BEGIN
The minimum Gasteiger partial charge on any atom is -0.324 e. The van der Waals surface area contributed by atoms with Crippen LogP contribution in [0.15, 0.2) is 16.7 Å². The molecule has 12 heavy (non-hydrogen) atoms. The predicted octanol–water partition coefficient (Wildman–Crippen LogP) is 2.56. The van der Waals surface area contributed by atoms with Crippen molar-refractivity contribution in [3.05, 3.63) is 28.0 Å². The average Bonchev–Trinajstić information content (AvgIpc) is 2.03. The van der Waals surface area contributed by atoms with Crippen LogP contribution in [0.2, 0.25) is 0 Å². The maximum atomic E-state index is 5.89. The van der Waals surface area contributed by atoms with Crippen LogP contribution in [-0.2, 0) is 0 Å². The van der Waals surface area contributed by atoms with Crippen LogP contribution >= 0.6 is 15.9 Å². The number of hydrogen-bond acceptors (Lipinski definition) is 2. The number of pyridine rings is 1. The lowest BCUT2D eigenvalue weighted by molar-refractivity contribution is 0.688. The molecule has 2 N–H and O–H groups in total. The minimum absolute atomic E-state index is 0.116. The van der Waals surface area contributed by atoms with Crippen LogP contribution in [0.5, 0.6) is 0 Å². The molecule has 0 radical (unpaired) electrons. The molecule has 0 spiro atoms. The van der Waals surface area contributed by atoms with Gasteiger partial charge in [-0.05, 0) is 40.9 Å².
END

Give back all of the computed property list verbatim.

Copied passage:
The minimum Gasteiger partial charge on any atom is -0.324 e. The van der Waals surface area contributed by atoms with Crippen LogP contribution in [0.15, 0.2) is 16.7 Å². The molecule has 12 heavy (non-hydrogen) atoms. The predicted octanol–water partition coefficient (Wildman–Crippen LogP) is 2.56. The van der Waals surface area contributed by atoms with Crippen molar-refractivity contribution in [3.05, 3.63) is 28.0 Å². The average Bonchev–Trinajstić information content (AvgIpc) is 2.03. The van der Waals surface area contributed by atoms with Crippen LogP contribution in [0.2, 0.25) is 0 Å². The maximum atomic E-state index is 5.89. The van der Waals surface area contributed by atoms with Crippen LogP contribution in [-0.2, 0) is 0 Å². The van der Waals surface area contributed by atoms with Crippen LogP contribution >= 0.6 is 15.9 Å². The number of hydrogen-bond acceptors (Lipinski definition) is 2. The number of pyridine rings is 1. The lowest BCUT2D eigenvalue weighted by molar-refractivity contribution is 0.688. The molecule has 2 N–H and O–H groups in total. The minimum absolute atomic E-state index is 0.116. The van der Waals surface area contributed by atoms with Crippen LogP contribution in [0.5, 0.6) is 0 Å². The molecule has 0 radical (unpaired) electrons. The molecule has 0 spiro atoms. The van der Waals surface area contributed by atoms with Gasteiger partial charge in [-0.05, 0) is 40.9 Å².